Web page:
The Power of a Promise
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Reviewed by Linda Wall, BA
May 7, 2021
Book Review – The Power of a Promise
I was interested in Lesra Martin’s book, The Power of a Promise for two reasons 1) because I had heard of him from watching the movie about Rubin “Hurricane” Carter and how Lesra learned to read by reading Carter’s autobiography The Sixteenth Round 2) because he practices law here in my hometown. The subtitle of The Power of a Promise is: Life Lessons Encountered on my Journey from Illiteracy to Lawyer.
Mr. Martin writes that it isn’t circumstances that determine our life. He goes on to juxtapose people with every advantage in life not fulfilling one’s destiny versus someone born with every disadvantage rising above their circumstances by recognizing the potential within and ‘building on what they have to accomplish great things.’
He writes, “The good news for all of us is that circumstances themselves don’t predetermine anything. They provide us with nothing more than the motivation to succeed or an excuse for not trying… In the end, it is our attitude toward our circumstances that makes all the difference in the world…”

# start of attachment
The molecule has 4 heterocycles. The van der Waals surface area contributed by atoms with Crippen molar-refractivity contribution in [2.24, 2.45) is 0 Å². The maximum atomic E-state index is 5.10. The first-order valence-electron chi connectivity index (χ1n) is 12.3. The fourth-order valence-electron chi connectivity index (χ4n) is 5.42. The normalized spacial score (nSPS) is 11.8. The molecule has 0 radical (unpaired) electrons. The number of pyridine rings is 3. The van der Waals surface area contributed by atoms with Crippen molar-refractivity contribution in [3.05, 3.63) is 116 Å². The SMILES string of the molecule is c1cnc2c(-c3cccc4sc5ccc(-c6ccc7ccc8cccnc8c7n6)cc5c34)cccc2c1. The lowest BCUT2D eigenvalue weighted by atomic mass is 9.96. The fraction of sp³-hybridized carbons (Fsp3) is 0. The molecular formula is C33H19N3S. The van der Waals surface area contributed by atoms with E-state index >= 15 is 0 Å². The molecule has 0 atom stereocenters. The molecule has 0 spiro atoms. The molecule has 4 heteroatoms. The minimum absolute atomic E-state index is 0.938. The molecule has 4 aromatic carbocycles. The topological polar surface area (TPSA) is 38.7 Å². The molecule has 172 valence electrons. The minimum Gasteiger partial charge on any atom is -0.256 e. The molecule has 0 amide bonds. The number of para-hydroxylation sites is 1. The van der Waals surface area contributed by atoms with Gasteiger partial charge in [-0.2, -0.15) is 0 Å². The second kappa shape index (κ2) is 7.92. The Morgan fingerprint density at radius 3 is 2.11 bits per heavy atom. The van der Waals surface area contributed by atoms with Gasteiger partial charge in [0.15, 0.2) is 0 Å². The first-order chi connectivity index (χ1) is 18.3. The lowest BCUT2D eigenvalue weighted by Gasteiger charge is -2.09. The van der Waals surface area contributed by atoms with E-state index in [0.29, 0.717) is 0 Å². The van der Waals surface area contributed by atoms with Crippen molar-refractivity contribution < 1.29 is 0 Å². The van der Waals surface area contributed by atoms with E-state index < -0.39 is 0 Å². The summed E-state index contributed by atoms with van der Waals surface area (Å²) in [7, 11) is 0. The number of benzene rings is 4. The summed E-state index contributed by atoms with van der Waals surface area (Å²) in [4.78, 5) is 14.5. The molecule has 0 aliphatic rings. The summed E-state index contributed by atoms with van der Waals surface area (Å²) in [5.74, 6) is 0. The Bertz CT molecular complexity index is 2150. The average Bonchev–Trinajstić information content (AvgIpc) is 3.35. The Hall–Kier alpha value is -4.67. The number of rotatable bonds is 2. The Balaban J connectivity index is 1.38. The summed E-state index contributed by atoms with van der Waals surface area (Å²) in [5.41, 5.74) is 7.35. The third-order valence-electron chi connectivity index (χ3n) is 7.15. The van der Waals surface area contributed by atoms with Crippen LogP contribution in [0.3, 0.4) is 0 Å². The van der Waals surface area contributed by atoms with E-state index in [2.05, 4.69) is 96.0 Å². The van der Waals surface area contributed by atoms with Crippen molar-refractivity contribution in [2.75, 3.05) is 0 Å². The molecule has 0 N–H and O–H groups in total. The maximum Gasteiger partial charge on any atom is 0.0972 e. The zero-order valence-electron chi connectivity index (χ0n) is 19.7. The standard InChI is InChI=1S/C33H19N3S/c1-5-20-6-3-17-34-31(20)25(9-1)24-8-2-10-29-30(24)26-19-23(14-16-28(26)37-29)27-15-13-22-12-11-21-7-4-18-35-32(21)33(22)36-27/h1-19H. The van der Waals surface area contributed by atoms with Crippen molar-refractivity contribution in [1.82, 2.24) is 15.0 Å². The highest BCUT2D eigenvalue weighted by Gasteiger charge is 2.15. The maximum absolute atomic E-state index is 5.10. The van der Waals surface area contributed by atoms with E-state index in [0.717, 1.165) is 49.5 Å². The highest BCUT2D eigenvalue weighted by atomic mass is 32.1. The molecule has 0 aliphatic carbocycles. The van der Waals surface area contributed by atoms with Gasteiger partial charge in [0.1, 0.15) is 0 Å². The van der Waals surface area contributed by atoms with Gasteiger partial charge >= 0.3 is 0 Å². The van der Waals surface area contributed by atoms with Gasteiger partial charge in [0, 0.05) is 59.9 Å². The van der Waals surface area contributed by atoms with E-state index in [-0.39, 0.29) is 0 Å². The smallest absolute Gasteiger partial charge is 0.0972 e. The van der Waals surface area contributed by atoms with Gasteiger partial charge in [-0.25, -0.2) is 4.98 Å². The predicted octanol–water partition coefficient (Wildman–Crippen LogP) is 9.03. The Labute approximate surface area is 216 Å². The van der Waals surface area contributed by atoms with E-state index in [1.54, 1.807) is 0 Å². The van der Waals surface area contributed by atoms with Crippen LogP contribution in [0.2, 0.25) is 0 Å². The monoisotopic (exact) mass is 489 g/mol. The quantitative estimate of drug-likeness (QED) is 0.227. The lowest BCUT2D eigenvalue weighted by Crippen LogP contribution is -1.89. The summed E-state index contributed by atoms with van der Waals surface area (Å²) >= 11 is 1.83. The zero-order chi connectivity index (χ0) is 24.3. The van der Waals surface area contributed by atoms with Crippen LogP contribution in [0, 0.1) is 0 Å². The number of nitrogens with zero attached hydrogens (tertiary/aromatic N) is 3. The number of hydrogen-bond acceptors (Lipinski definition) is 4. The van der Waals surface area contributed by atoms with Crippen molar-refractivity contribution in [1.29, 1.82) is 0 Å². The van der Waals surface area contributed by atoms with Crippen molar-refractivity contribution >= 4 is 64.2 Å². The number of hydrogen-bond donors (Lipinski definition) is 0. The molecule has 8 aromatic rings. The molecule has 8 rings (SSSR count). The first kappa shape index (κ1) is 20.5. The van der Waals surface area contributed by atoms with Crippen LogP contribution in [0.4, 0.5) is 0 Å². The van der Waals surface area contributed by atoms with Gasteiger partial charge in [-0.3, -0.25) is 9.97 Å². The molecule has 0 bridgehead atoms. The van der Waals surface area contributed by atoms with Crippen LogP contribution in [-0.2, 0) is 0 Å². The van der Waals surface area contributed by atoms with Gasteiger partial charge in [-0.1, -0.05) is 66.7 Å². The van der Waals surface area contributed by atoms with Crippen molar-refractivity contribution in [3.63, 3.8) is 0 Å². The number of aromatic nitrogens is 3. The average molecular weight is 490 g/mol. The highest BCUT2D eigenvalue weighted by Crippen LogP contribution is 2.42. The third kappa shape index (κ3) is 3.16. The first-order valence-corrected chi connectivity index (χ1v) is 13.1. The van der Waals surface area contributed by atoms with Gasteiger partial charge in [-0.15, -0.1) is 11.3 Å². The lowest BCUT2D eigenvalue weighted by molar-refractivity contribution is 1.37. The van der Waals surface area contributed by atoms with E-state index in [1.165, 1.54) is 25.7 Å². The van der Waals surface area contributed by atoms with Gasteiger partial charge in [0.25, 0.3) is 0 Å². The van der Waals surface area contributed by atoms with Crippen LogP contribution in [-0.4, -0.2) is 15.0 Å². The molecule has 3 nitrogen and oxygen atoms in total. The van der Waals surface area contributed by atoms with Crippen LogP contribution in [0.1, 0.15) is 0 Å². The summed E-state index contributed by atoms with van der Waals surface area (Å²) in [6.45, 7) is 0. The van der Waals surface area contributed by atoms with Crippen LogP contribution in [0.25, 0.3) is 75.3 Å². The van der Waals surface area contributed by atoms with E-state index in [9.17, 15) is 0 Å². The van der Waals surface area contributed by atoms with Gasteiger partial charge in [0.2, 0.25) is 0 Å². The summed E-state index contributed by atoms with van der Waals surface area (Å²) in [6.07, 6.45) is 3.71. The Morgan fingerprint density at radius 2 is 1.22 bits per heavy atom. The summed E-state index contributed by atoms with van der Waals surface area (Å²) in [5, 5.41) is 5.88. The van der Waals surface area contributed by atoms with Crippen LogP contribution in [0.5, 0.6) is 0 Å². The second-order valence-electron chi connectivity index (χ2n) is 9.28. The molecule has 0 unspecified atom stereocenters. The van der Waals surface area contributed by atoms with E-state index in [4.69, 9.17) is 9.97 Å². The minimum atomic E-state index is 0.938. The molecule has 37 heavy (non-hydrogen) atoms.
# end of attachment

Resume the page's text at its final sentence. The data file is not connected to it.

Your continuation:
He goes on to write that his discovery of this principle of attitude is the basis of how he was able to turn around his life – from being born in a middle-class family which fell into poverty through ill health & alcoholism, raised in the ghettos of New York, and illiterate to being taken in by ‘the Canadians’ and given every advantage for an education helped him become the successful man, lawyer, and motivational speaker he is today.
Lesra says that as he based his life on six principles: hope, heart, human spirit, dreams, determination and discipline he was able to find and pursue his special gift(s) and offer them to the world.
It makes sense that Lesra would end up becoming a lawyer after reading Hurricane Carter’s autobiography about the judicial system steeped in racism (in both the USA and Canada).
Martin touches on such topics as seizing opportunities, taking advantage of coincidences, having an attitude of gratitude and listening to the wisdom of one’s elders.
Over the last thirty years or so I’ve applied these principles; I would have had an easier time if I’d learned of these principles much earlier in my life… I guess, ‘better late than never.’
A lovely read from a very humble man. I highly recommend this book to read, and study, and apply these words of wisdom.
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